Ideas Are Free

But execution costs

I don’t get why some people are afraid to talk about their ideas because 
“someone might steal it.”

I mean I get it.

Your idea is so awesome that only you could have come up with it. No one else could possibly have had the same insight as you that the world really needs an Uber for [your X here]. So you protect your idea. You only tell your closest confidants and swear them to secrecy about the whole enterprise.

And when, God forbid, you have to tell someone about it you send them a Nondisclosure Agreement (NDA) to protect yourself. This Agreement, you believe, will protect your idea from the ravenous idea wolves.

But then you realize that once you mention NDA to someone you want to simply discuss your start up with, she suddenly sounds less enthusiastic. You’ve started off what could have been a fluid relationship from a position of distrust. It’s like going on a date with someone and signing a prenup.

Or, if you’re a bit farther in the process, it’s like marrying someone and writing a prenup in case things go sour. I understand that divorce happens, but it must not be fun to consider that “until death” might be an exaggeration.

When it comes to digital projects with non-proprietary technology, NDAs are a joke — they don’t protect you all that much — and are often an indication that you have no idea what you’re doing and afraid that a better solution to the problem can spring up any day. I understand also, that folks with legal, business, and nontechnical backgrounds are more likely to be comfortable with NDAs. After all, a lawyer will always recommend NDAs, because “lawyers gon’ law” and a consultant is used to signing them pro forma.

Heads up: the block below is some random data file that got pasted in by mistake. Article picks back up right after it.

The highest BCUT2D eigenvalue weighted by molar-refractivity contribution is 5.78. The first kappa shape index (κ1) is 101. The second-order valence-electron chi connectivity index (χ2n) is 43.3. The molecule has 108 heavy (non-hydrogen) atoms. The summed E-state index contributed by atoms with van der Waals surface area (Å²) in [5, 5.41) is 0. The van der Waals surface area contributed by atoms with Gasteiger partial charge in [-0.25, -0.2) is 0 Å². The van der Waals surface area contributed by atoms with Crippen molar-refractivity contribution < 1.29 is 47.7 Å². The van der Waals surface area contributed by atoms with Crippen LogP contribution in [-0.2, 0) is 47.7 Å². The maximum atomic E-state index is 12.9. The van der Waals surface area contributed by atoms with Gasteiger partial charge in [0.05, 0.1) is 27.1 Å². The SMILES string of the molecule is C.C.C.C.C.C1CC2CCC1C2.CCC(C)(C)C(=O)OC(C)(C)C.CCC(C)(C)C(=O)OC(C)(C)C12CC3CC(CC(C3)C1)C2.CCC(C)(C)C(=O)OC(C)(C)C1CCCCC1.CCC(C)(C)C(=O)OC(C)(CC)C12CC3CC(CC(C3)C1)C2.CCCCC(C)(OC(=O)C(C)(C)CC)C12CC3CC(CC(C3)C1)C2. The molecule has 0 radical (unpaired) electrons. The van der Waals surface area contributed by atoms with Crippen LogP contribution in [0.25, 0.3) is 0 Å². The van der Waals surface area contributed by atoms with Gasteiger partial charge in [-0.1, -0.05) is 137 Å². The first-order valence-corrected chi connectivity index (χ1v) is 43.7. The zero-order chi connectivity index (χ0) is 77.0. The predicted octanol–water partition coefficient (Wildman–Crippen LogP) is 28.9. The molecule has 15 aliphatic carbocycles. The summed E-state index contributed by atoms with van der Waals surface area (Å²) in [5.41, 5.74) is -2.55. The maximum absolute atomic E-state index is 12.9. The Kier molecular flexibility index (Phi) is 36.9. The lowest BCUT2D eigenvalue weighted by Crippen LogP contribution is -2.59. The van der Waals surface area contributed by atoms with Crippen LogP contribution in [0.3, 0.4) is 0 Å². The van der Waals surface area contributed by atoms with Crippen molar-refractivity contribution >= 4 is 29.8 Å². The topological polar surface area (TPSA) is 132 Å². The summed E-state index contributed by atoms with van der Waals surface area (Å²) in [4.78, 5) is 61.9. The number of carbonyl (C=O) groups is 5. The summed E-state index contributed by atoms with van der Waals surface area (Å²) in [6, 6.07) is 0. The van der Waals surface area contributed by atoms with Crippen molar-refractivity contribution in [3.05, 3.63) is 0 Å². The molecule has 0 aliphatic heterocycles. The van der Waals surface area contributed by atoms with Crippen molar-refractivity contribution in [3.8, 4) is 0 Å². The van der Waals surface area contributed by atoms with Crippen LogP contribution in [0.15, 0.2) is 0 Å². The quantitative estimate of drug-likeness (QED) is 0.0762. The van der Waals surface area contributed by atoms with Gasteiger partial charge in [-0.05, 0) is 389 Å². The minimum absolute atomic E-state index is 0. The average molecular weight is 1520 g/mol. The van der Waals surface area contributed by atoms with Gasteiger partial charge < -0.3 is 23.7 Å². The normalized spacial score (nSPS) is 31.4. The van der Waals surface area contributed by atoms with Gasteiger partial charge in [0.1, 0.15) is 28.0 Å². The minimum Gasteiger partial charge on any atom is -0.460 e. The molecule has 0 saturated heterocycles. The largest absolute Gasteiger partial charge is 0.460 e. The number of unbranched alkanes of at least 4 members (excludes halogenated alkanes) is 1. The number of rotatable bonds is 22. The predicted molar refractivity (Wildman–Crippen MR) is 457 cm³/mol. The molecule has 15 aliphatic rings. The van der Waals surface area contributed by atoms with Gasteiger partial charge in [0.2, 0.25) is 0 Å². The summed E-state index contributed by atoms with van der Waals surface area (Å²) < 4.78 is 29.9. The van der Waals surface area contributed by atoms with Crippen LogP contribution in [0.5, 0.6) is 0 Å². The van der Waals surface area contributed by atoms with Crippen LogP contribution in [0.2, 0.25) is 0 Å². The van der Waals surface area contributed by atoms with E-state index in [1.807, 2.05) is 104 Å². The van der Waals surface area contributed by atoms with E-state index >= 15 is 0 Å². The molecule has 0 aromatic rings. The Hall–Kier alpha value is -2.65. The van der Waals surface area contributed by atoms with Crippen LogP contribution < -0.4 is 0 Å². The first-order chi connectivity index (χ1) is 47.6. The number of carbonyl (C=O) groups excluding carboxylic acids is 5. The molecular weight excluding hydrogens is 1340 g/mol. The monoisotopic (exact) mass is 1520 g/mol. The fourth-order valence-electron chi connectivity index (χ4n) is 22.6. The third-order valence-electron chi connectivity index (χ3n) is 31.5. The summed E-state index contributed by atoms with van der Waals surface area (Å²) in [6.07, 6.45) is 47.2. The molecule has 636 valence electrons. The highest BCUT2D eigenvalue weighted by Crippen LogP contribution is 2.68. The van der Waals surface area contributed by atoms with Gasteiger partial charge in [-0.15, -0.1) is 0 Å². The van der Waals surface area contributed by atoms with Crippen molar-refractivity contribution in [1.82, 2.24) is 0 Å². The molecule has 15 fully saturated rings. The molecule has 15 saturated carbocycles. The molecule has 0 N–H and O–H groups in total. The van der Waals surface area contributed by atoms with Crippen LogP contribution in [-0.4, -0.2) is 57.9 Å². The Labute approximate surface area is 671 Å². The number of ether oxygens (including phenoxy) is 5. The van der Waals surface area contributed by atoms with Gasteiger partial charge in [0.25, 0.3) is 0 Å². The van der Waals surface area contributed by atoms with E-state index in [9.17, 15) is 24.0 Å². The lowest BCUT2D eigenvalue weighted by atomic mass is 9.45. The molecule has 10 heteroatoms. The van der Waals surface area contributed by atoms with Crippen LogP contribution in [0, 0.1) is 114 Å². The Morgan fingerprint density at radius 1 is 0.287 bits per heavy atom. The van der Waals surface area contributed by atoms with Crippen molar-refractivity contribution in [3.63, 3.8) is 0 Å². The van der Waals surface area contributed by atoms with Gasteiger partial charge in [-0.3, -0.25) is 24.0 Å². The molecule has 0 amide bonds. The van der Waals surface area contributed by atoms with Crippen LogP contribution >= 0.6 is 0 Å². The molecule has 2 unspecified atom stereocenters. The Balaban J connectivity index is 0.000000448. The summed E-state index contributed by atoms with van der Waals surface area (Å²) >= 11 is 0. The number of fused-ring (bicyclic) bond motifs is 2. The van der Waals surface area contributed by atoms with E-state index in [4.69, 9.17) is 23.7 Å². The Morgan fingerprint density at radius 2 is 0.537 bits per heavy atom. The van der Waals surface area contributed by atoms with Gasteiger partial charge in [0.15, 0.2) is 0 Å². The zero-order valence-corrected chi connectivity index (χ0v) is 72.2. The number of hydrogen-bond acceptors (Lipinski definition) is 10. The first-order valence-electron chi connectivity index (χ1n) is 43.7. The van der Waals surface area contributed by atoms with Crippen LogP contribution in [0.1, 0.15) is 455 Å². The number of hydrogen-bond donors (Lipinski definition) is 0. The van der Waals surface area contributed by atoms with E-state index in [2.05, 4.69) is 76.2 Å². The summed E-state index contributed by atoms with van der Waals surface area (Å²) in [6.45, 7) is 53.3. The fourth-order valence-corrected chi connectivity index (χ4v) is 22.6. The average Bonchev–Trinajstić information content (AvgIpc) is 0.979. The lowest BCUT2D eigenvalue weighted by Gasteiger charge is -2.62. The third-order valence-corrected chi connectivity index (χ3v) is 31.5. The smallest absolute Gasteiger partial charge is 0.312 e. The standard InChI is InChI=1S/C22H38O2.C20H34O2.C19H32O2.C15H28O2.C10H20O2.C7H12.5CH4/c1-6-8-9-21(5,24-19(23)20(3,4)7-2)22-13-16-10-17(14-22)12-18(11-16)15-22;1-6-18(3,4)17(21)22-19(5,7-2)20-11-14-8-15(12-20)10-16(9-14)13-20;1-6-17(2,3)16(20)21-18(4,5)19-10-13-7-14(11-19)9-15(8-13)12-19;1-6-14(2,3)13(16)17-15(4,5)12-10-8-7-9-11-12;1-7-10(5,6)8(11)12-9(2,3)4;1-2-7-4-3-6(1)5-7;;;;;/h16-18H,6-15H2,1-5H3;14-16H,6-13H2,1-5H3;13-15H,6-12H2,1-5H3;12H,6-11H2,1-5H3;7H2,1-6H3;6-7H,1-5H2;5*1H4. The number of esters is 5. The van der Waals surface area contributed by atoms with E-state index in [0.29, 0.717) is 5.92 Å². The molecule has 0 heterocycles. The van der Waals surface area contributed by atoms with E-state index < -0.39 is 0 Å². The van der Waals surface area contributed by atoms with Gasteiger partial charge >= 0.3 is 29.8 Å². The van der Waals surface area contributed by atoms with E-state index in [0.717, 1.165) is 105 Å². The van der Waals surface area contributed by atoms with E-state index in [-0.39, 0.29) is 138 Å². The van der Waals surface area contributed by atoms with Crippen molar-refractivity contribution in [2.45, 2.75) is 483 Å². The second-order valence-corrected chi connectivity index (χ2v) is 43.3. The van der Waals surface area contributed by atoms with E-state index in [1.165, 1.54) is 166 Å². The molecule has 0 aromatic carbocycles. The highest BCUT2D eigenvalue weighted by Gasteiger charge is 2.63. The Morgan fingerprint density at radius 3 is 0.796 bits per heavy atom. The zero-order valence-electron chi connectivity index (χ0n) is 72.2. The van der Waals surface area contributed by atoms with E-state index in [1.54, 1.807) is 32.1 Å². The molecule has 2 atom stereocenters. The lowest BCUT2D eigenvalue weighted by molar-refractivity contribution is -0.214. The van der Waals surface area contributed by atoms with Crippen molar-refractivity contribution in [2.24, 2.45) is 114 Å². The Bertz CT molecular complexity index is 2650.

Being stingy about discussing your idea isn’t always bad. You probably shouldn’t talk about your idea to just anyone. The negative nancy in your friend group certainly won’t be every encouraging, for example. But clamming up completely can cause you to miss opportunities to learn and gain allies.

9 time out of 10 someone will tell me about their app and I can contribute some nugget of useful information and/or connect them to someone who can add value. I’m able to play a small part in their journey and strengthen our relationship. If you’re still in the idea phase, talking about your app with the right people can help validate your idea.

Next time you have the urge to protect your idea from being “stolen”, remember that ideas are a dime a dozen. Someone in this world is already working on your idea. Focus on why you are the best person — the most passionate/knowledgeable/gritty — for the job.


One clap, two clap, three clap, forty?

By clapping more or less, you can signal to us which stories really stand out.